Bad Boys: Ride Or Die Review

Bad Boys: Ride Or Die
A message from their late former captain (Pantoliano) sets Mike (Smith) and Marcus (Lawrence) on the trail of corrupt officials.

by Nick de Semlyen |
Updated on
Release Date:

07 Jun 2024

Original Title:

Bad Boys: Ride Or Die

Maybe it’s the Florida heat, but this series about Miami cop-buddies named Mike (Will Smith) and Marcus (Martin Lawrence) just gets ever more delirious. What started out as a flashy-but-routine police thriller got a sequel in which they invaded Cuba (this was probably the most restrained part of the film) and another in which they went up against a witch (an actual witch). Now, coming quick off the staggering success of part three, we get Bad Boys: Ride Or Die, in which, early on, Marcus suffers a heart attack and experiences a lavish vision quest, complete with magical parrot and a Force Ghost-esque incarnation of Joey Pants. Yes, Joe Pantoliano’s Captain Howard, previously a nuclear-tempered ballbuster prone to spitting lines such as, “I’ve got so much brass up my ass that I can play ‘The Star-Spangled Banner’!”, in this movie is a serene presence, guiding our heroes from beyond the grave. Just go with it…

Bad Boys: Ride Or Die

This fourquel is not art, but it does brim with brio, the kind of confidence you get after banking $427 million globally. Directors Adil & Bilall, whose Batgirl project got controversially spiked by Warner Bros., are back and throwing everything they have at it. The ensuing high-energy brouhaha involves pistol POV shots, slo-mo CG jellybeans, frequent time-lapses of brooding clouds above Dade County, a killer albino alligator, and a few other moments that would feel very at home in a superhero movie. The closest comparison, though, is the Fast & Furious franchise: with a swelling team (a lot of back-up heroes from Bad Boys For Life return) and much talk of “family”, not to mention the inclusion of a character who slaughtered multiple good guys in the last film but is now rehabilitated as a hero — it’s starting to feel like Mike and Marcus might get recruited by Vin Diesel at any minute.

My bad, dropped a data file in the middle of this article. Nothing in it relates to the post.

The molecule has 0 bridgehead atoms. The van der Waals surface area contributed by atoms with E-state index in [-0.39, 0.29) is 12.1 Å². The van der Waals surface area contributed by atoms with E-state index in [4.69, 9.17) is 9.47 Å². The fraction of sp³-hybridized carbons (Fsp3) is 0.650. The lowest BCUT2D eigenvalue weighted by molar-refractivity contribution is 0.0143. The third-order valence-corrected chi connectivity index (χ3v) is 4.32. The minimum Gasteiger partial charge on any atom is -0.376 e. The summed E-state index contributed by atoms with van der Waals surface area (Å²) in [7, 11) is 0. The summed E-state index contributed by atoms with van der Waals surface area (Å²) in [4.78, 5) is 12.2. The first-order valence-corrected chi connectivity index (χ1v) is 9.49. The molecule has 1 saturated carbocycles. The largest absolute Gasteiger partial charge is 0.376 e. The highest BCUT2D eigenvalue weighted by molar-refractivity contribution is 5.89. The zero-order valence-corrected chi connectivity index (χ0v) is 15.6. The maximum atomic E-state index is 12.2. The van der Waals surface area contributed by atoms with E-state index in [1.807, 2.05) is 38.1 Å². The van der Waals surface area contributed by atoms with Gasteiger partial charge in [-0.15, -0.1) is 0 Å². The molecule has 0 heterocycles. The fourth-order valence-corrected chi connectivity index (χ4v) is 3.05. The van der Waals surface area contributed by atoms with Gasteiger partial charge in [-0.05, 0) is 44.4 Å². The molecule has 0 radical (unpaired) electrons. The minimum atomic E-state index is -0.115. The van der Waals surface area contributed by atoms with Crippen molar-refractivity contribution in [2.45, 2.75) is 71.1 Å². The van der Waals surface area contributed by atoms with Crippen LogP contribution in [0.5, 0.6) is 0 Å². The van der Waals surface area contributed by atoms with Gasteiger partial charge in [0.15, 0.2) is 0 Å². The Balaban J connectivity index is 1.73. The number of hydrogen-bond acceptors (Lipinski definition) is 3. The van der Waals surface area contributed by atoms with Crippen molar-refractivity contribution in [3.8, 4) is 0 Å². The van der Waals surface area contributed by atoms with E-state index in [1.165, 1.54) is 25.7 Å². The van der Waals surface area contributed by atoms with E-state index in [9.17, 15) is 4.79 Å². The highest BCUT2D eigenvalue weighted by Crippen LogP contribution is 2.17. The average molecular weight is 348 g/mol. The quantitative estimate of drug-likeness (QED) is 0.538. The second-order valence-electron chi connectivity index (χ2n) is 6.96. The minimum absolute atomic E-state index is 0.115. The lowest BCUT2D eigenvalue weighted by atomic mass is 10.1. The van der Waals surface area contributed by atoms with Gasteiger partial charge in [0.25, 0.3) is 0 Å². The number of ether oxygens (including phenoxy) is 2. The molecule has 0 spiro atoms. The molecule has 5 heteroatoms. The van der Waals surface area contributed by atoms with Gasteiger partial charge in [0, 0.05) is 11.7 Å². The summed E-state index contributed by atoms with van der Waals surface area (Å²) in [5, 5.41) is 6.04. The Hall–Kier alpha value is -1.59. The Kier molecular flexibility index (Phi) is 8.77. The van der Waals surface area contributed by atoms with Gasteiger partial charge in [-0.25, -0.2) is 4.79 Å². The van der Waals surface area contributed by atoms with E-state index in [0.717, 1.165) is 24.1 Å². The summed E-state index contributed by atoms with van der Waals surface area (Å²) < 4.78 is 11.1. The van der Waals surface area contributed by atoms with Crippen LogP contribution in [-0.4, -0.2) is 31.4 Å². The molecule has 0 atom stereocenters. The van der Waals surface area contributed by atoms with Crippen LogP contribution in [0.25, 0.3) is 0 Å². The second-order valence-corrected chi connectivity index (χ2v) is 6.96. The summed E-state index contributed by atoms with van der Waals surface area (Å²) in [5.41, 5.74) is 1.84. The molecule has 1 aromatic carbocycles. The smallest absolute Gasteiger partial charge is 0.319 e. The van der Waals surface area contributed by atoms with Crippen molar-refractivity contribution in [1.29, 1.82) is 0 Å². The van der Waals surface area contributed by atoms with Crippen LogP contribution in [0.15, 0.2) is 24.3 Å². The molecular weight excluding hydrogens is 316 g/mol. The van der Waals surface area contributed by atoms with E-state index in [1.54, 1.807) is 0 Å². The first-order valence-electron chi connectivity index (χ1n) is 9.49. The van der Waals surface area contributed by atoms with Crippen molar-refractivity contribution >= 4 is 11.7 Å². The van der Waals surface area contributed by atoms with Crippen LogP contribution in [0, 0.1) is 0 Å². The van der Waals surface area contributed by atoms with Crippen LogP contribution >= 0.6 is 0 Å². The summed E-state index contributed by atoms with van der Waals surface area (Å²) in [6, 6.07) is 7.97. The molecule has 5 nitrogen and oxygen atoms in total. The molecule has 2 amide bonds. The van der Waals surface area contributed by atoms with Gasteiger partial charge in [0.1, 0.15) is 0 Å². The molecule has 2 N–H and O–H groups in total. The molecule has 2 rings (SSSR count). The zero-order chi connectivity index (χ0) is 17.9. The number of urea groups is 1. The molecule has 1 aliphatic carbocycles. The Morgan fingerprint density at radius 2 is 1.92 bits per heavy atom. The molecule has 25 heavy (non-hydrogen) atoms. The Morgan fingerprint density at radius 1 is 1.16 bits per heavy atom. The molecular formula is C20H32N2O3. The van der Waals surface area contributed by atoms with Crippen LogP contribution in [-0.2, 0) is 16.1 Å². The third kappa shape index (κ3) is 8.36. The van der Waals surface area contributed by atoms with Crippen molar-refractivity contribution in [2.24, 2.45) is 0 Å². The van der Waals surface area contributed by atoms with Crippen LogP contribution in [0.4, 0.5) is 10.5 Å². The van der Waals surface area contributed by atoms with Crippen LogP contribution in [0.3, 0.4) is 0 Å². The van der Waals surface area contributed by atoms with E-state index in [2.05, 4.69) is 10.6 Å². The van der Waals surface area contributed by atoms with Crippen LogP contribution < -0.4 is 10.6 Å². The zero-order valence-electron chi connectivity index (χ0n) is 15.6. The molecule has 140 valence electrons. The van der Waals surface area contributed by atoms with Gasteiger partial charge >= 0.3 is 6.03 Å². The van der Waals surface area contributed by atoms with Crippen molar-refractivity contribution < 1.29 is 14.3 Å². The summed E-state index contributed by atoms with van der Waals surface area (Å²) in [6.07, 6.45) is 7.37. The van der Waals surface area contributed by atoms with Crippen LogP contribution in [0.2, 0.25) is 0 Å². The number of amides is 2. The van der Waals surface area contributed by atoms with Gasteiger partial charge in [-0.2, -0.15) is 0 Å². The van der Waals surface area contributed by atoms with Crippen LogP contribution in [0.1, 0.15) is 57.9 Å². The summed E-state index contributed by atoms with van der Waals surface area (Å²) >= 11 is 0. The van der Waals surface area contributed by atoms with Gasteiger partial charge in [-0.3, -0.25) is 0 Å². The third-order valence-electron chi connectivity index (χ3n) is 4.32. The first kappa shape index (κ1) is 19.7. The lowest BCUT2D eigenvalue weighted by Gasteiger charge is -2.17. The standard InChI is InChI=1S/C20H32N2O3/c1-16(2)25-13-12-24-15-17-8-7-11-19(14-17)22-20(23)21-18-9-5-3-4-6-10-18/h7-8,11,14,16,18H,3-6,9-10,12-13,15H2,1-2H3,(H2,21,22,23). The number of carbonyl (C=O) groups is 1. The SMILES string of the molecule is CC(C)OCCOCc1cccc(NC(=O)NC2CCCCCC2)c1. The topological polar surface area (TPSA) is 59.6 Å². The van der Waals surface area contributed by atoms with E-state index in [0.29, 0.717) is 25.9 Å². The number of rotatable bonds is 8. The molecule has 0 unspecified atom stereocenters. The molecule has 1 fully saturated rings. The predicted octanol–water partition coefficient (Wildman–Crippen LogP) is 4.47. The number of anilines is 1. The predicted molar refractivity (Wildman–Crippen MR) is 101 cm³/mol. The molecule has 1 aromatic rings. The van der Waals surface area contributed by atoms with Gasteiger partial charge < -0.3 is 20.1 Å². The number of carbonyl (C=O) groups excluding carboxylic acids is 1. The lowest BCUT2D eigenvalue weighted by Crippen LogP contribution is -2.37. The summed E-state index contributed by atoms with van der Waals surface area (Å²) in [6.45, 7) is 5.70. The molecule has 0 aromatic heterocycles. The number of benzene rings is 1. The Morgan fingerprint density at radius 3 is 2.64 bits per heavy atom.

Will Smith and Martin Lawrence's dynamic is still sparky.

While there are some stand-out supporting faces — Dennis Mcdonald’s video-gaming Marine is the focus of the most crowd-pleasing set-piece — the busyness of it all does detract somewhat from the titular misbehaving men. The twist here is that, much like Laurel and Hardy in A Chump At Oxford, Mike and Marcus essentially switch personalities. Slick lothario Mike gets hitched and turns into a panic-attack-suffering worrywart, while eternal neurotic Marcus bounces back from his near-death experience by becoming utterly fearless. This is good news for Martin Lawrence fans — he gets the lion’s share of the funniest moments, including the glorious line, “Chitty Chitty Bang Bang, motherfucker!” (This is now the second Bad Boys to feature a reference to the 1968 Dick Van Dyke film.) It’s less good news for fans of Will Smith, who is a little subdued in this adventure. (And no, there’s no meta joke about the Oscars to be found.) But their dynamic, when the film slows down enough to savour it, is still sparky, the two stars’ real-life friendship glowing through.

If only Bad Boys: Ride Or Die were a little more streamlined, a little less hectic. With a slightly thin motivation — clearing the name of a man who used to largely just scream at them — the two heroes are flung all over the place, even into the bayou for one The Fugitive-riffing stretch. Most of the female characters barely get a chance to register (though Rhea Seehorn at least gets some cool tac gear to wear), and the ‘surprise’ villain is guessable before they’ve even opened their mouth. Still, these will be nitpicks for many. The Bad Boys are back. The vibe is intact. It feels like another ride is inevitable.

Scruffy and overstuffed, but contagiously good-natured. And frankly more films need to feature showdowns at abandoned alligator-themed amusement parks.
Just so you know, whilst we may receive a commission or other compensation from the links on this website, we never allow this to influence product selections - read why you should trust us